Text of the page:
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Showing posts from 2014

Silcrete as a lithic material in global context: session call for papers

Next year I'll be running a session at "On the Rocks",  the 10th International Symposium on Knappable Materials, in Barcelona.

Here's some information for the session, and the symposium.
Conference fees for those attending include coffee, cocktail party (hopefully with ice as shown in the conference poster above!), and dinner too. Unusually, and positively, postdocs are counted as students for fees. There may also be the option to present via webcast.
I'm hoping for lots of great papers submitted to my session- there must be tons of other silcrete fans out there, right?!

Silcrete as a lithic raw material in global context: geology, sourcing and techno-economics

The exploitation of silcrete deposits by humans for tool production is a subject gaining increasing focus in international research, and is at the heart of recent discoveries relating to the evolution of technology and other aspects of human behaviour in various contexts (e.g. Brown et al. 2009; …

TRACETERRE project poster, SAA 2014

A quick post here as I wanted to get this up a little while ago. In April, in my absence (due to new motherhood), my colleague Vincent Delvigne went to the Society for American Archaeology conference in Austin, Texas. We presented a poster outlining the work so far for my postdoc, on the silcrete source at Saint-Pierre-Eynac, Haute-Loire.

As the original poster is pretty big, I made it available to download on my Academia page, however I think that's not accessible to all- so click through here for an embedded image of the poster.
It's citable as 'Wragg Sykes et al. 2014. The White Mountain: Palaeolithic exploitation of the Saint-­Pierre-­‐Eynac silcrete, Haute-­‐Loire, France; a source‐centred approach. SAA 79th Annual Meeting, Austin, Texas.'

Cosmos magazine interview

I meant to post this last year when it actually took place, but in between waiting for image permission, going on maternity leave and having the baby, it got postponed!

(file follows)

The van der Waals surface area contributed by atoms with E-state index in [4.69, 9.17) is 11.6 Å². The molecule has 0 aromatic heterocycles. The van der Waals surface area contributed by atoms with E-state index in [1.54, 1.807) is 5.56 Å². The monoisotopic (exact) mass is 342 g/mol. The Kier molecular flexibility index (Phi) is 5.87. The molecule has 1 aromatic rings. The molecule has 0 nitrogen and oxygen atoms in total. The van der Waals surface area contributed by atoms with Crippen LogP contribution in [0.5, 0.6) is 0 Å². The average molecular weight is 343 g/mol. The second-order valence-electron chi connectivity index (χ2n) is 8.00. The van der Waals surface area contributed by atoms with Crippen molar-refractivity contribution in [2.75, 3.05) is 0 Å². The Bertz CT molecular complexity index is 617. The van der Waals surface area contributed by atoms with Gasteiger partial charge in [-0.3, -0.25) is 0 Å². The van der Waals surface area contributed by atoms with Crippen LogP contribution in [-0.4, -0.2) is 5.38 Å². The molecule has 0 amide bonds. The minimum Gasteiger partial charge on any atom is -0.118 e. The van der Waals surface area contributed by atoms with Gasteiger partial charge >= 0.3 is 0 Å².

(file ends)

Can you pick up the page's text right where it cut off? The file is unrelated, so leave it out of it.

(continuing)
In late 2013 I was approached by a journalist, Fiona Gruber, about doing an interview on my research for the Australian popular science magazine, Cosmos. I spent a couple of very enjoyable hours talking to Fiona by Skype, and the result (after protracted editing wrangles about accuracy- not with Fiona!) came out pretty nicely. Here's the link. Click through below for more photos, including some prancing about on campus with binoculars!

The photoshoot was done here on campus in Bordeaux, and I have to thank the team (Markel Redondo and partner) who managed to make me feel relaxed despite feeling very awkward having a massive camera in my face at all angles; it felt a bit like the scene in that 90s kids sci-fi Flight of the Navigator! It's also very cool to have been photographed by someone who has done a Terry …

2014 Centenary of the Mousterian

I started this post in July, but since then life and work got rather intense, and so it's been delayed... but now it can be added to in a very satisfying way. Back in summer I was lucky enough to be invited to some new work going on at the eponymous site of Le Moustier, Dordogne. This is where the lithic (stone tool) cultural classification accorded to the late Neandertals of much of western Europe was defined- known as the Mousterian. Brad Gravina, a colleague and friend from my lab (PACEA, Uni Bordeaux), has started some new excavations, which at the moment are in their earliest stages, and he generously invited me to visit. Much excitement followed, as well as an obligatory photo at the village road sign.

Fast-forward to now, September, when another absolutely seminal Neandertal site is also receiving renewed attention from my colleagues: Combe Grenal, the type site for the Mousterian sequence (i.e. the order in which different patterning in the tools within layers can be seen…